The National Action Network (NAN) has stepped in to try and end a three-month stalemate between Kellogg and more than 200 workers over casual labor contracts.
A total of 226 workers have been locked out from working at Kellogg’s Memphis ready-to-eat cereal production plant for just over three months – since October 22, 2013.
The lockout was prompted by rows with the Bakery, Confectionery, Tobacco Workers and Grain Millers union (BCTGM) over casual labor use at the plant. After 13 meetings between Kellogg and the union, Kellogg said it had no alternative but to issue a lockout until the union agreed to increase the use of casual workers at the plant .
More than three months on, the union and Kellogg remain in stalemate.
This week, civil rights organization the National Action Network (NAN) stepped in to try and bring an end to the dispute. Its Memphis Chapter president Gregory Grant wrote a letter to Kellogg CEO John Bryant that called for a resolution to be made by February 22.
He said that if by this date no significant progress had been made towards a resolution, NAN’s founder would start a national platform – a committee of multiple stakeholders – that will work to “expose Kellogg’s willingness to ignore the master agreement with BCTGM locals across the country”.
“The Kellogg’s Company gave its Memphis employees an ultimatum and now the city of Memphis is giving Kellogg’s an ultimatum. No matter what happens, just remember, the Kellogg’s Company picked this fight,” the letter read.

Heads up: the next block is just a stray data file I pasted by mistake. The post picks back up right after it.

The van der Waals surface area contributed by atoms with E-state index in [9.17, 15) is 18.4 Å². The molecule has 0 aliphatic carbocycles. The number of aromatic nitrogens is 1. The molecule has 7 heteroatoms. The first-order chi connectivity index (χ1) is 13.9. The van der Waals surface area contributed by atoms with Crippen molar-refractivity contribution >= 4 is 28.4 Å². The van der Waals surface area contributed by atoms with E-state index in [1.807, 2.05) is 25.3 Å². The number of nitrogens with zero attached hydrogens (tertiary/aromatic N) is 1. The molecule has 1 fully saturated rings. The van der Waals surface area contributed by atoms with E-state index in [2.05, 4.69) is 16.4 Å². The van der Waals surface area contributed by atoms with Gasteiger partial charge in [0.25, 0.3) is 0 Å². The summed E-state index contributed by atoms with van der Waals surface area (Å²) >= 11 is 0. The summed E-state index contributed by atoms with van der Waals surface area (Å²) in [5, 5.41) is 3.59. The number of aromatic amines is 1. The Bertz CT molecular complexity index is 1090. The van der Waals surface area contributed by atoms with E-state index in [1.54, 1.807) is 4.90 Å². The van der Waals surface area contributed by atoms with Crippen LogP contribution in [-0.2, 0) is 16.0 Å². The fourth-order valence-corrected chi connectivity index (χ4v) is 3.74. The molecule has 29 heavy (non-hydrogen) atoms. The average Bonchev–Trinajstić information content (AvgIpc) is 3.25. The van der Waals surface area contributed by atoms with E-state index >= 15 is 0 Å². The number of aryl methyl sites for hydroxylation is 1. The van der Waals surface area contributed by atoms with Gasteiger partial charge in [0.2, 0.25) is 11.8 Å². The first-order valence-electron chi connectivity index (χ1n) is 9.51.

Kellogg concerned and wants negotiations to start
Kris Charles, vice president of global communications at Kellogg, said the company is concerned about the ongoing situation.
“We urge our employees to ask their union leaders to resume negotiations by providing the company written proposals and agreeing to set dates to resume bargaining,” she told BakeryandSnacks.com.
“Once we agree to a fair and competitive contract, we all can get back to the important business of keeping the Memphis plant moving forward.”
She added that the plant has continued to operate and service customers but that Kellogg would like to reach a resolution and have its employees back at work.
Casual labor would reduce costs in a tough cereal category
Kellogg wants union members to agree to use of non-union, part-time workers in the plant – a move it said was necessary because of difficult times in a tough cereal category. The cereal maker said use of more casual labor would reduce costs.
However, the BCTGM union suggested the company was “eating away at America’s middle-class” and was angry that its full-time employees would be replaced. Kellogg responded by stating that an agreement on casual labor would not threaten full-time positions.